Cary Students Learn About Their Place In Local Watershed
On a recent Wednesday outside Kingswood Elementary School in Cary, a teacher tells onlookers to step back as water comes gushing out of a pump. A couple of fifth graders collect some of it into watering cans.
“Y’all can go ahead and water if you want to,” their teacher tells them.
The students begin tending to a planting bed filled with native grasses and flowers. The water they use is from a tank at least twice their height. It can hold 2100 gallons of water, all of it collected from the roof of one school building.
That rainwater is just a fraction of the runoff that used to run across the playground causing a lot of erosion, said Christy Perrin, sustainable waters and communities coordinator for North Carolina Sea Grant. She has worked to protect the Black Creek Watershed for more than 10 years. That’s the watershed that Kingswood Elementary sits on.
Perrin and a team of nonprofits installed the water tank as part of the school’s new rainwater harvesting system and rain garden. Both projects were completed with funding from the Environmental Protection Agency, as part of a national effort to teach students environmental stewardship.
“We're helping the creek, we're helping reduce some of that erosion problem they’re having on campus, and then we're offering opportunities for kids to actually get outside and see these things,” Perrin said.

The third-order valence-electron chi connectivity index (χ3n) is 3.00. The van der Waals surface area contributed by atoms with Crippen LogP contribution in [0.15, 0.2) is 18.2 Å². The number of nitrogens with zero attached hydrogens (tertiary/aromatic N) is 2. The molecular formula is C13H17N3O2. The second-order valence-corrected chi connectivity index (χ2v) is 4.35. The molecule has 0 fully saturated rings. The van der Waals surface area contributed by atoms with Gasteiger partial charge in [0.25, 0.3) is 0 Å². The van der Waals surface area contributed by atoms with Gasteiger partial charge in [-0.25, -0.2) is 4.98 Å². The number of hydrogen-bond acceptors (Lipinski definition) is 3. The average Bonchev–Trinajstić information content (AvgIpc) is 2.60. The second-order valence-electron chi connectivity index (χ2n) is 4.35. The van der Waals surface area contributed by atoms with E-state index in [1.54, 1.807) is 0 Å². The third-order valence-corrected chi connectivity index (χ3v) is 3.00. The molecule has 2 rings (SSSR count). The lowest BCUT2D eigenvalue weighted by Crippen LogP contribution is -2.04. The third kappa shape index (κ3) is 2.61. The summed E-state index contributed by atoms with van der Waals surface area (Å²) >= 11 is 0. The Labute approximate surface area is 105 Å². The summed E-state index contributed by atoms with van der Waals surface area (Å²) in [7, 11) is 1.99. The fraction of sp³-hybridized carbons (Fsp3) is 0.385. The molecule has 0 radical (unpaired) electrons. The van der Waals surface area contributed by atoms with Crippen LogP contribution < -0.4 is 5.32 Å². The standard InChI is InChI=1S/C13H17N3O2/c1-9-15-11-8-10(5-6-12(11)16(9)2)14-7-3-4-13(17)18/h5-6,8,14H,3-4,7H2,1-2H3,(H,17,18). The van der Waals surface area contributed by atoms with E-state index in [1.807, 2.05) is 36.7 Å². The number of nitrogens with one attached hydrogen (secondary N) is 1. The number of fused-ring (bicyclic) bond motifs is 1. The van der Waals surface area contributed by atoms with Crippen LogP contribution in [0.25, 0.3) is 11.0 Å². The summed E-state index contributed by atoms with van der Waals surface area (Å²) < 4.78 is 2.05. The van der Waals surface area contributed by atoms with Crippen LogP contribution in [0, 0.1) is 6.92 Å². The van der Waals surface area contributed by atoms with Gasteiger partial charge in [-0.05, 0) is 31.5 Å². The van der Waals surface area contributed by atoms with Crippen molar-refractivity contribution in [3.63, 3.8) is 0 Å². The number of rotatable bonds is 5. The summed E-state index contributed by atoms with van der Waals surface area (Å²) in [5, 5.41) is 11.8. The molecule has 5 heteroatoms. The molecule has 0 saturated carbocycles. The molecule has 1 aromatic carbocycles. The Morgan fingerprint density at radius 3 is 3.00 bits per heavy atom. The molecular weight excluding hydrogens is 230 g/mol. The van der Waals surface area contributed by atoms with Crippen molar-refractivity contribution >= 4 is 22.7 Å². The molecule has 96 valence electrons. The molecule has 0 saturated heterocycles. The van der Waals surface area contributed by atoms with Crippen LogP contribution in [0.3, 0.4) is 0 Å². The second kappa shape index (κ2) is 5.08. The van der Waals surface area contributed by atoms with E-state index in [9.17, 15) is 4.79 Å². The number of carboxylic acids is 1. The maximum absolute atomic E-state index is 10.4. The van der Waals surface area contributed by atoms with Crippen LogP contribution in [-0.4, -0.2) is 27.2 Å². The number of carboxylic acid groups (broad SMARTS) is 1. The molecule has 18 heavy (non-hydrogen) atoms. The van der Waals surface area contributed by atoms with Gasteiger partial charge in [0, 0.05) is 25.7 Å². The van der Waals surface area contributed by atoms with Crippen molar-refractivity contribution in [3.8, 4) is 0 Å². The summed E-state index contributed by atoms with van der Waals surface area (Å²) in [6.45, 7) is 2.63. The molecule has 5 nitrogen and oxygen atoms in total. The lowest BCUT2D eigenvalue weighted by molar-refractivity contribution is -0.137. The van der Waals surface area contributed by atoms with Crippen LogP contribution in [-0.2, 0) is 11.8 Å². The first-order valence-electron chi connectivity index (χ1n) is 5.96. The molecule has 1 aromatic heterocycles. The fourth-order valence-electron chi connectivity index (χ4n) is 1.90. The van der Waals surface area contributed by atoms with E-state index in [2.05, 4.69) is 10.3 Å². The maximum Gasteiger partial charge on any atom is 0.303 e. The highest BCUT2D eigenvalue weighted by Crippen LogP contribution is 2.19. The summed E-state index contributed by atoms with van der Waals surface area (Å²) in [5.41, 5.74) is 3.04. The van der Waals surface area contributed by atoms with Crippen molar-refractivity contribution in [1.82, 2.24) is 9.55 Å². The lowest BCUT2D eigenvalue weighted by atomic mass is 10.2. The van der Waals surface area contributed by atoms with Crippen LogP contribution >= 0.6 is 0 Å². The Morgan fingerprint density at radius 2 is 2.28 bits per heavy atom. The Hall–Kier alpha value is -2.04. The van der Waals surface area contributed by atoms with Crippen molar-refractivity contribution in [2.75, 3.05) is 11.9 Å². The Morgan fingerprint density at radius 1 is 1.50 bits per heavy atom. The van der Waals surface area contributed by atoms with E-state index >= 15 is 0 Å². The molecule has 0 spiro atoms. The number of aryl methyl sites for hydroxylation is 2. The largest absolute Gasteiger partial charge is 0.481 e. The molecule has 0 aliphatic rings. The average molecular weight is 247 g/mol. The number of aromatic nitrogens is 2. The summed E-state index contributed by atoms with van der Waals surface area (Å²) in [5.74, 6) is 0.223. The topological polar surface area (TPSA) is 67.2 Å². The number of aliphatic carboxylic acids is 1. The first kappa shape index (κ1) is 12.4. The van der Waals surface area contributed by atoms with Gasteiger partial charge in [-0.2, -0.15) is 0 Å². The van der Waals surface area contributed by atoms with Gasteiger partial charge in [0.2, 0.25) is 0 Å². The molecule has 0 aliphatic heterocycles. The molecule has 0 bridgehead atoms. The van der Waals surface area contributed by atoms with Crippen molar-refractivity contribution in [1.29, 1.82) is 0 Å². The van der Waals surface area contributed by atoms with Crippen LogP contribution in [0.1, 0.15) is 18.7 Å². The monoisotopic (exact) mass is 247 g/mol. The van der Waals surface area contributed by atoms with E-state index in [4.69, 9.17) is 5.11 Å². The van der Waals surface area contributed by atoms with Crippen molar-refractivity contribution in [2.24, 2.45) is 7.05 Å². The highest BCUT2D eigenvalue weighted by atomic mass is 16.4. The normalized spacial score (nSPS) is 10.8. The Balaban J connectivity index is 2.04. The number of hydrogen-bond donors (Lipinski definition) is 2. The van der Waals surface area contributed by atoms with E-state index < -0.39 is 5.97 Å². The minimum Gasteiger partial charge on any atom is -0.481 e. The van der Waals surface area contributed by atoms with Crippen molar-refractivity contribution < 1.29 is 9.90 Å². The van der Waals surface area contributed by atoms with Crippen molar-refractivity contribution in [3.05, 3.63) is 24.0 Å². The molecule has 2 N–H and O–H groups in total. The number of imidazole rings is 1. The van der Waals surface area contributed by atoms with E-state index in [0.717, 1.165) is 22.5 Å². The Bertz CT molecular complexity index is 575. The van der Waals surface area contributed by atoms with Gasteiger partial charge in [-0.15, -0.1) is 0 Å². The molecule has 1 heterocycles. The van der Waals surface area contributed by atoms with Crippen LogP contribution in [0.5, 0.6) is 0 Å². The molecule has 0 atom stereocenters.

Perrin said, too often, kids spend the school day indoors.
“Or if they go out for recess, they're on a playground with equipment,” she said. “So being able to create natural spaces that kids can interact with formally and informally, just like hanging out…”
Perrin pointed to the garden behind her.
“That's why we have boulders here in the rain garden, so that kids can feel welcome to stand in it and sit around in it and observe it and watch it,” she said.
Sherry Schliesser, principal of Kingswood Elementary, said both outdoor projects taught her students how active of a role they can take in protecting their environment.
“We've studied erosion, we understand the effects that it has on our property and our playground,” Schliesser said. “But this took it a step farther to understand that the creeks and the rivers around us play such an important piece in our lives.”